US Geological Survey


Document Type


Date of this Version



Environmental Toxicology and Chemistry—Volume 00, Number 00—pp. 1–16, 2023. DOI: 10.1002/etc.5528


Open access.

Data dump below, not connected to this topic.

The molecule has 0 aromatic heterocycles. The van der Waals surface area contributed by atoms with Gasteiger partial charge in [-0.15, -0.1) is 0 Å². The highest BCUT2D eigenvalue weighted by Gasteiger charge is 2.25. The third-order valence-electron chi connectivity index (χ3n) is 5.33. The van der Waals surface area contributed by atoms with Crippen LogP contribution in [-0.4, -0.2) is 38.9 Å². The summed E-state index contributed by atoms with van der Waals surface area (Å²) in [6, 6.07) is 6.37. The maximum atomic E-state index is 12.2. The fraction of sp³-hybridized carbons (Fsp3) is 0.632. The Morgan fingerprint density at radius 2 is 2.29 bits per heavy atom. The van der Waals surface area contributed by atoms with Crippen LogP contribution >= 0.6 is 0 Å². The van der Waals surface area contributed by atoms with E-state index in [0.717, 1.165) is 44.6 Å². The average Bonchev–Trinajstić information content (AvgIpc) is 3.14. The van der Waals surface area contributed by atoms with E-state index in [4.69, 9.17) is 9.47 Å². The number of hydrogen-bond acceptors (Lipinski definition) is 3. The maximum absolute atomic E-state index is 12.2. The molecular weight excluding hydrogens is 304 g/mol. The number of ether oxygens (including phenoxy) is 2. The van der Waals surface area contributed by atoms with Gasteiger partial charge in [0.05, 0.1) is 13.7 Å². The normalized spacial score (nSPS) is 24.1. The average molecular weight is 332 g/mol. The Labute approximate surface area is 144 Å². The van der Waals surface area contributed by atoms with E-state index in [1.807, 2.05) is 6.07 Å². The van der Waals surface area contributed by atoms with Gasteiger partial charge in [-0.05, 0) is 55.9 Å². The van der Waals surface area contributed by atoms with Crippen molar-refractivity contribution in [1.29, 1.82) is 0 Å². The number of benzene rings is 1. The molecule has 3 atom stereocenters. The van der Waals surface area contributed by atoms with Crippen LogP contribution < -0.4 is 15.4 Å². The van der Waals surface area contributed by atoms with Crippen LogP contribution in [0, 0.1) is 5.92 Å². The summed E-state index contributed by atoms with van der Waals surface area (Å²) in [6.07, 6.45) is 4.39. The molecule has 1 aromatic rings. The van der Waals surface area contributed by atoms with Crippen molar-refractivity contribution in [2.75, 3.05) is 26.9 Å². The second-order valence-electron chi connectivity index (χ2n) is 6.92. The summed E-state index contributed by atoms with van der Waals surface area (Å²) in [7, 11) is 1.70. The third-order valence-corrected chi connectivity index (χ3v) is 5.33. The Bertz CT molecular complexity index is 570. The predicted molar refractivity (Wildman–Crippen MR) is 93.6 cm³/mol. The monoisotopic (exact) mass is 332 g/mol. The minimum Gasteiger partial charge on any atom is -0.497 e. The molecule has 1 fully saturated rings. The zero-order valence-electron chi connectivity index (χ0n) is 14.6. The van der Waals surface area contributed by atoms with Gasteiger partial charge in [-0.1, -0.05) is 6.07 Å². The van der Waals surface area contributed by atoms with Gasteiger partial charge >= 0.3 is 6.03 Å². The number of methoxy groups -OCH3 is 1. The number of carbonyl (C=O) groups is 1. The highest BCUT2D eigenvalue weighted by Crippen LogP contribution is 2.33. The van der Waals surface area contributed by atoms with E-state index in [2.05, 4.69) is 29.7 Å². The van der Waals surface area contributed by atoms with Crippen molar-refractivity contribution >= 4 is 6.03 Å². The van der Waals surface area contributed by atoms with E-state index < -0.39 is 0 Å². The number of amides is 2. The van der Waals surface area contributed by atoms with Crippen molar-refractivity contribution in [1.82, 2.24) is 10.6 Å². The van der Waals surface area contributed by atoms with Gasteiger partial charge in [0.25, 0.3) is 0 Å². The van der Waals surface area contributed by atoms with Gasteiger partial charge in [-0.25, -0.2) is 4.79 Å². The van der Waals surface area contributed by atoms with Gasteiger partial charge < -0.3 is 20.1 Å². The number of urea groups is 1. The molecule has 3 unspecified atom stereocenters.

The vast majority of knowledge related to the question “To what extent do pharmaceuticals in the environment pose a risk to wildlife?” stems from the Asian vulture crisis (>99% decline of some species of Old World vultures on the Indian subcontinent related to the veterinary use of the nonsteroidal anti‐inflammatory drug [NSAID] diclofenac). The hazard of diclofenac and other NSAIDs (carprofen, flunixin, ketoprofen, nimesulide, phenylbutazone) to vultures and other avian species has since been demonstrated; indeed, only meloxicam and tolfenamic acid have been found to be vulture‐safe. Since diclofenac was approved for veterinary use in Spain and Italy in 2013 (home to ~95% of vultures in Europe), the risk of NSAIDs to vultures in these countries has become one of the principal concerns related to pharmaceuticals and wildlife. Many of the other bodies of work on pharmaceutical exposure, hazard and risk to wildlife also relate to adverse effects in birds (e.g., poisoning of scavenging birds in North America and Europe from animal carcasses containing pentobarbital, secondary and even tertiary poisoning of birds exposed to pesticides used in veterinary medicine as cattle dips, migratory birds as a vector for the transfer of antimicrobial and antifungal resistance). Although there is some research related to endocrine disruption in reptiles and potential exposure of aerial insectivores, there remain numerous knowledge gaps for risk posed by pharmaceuticals to amphibians, reptiles, and mammals. Developing noninvasive sampling techniques and new approach methodologies (e.g., genomic, in vitro, in silico, in ovo) is important if we are to bridge the current knowledge gaps without extensive vertebrate testing.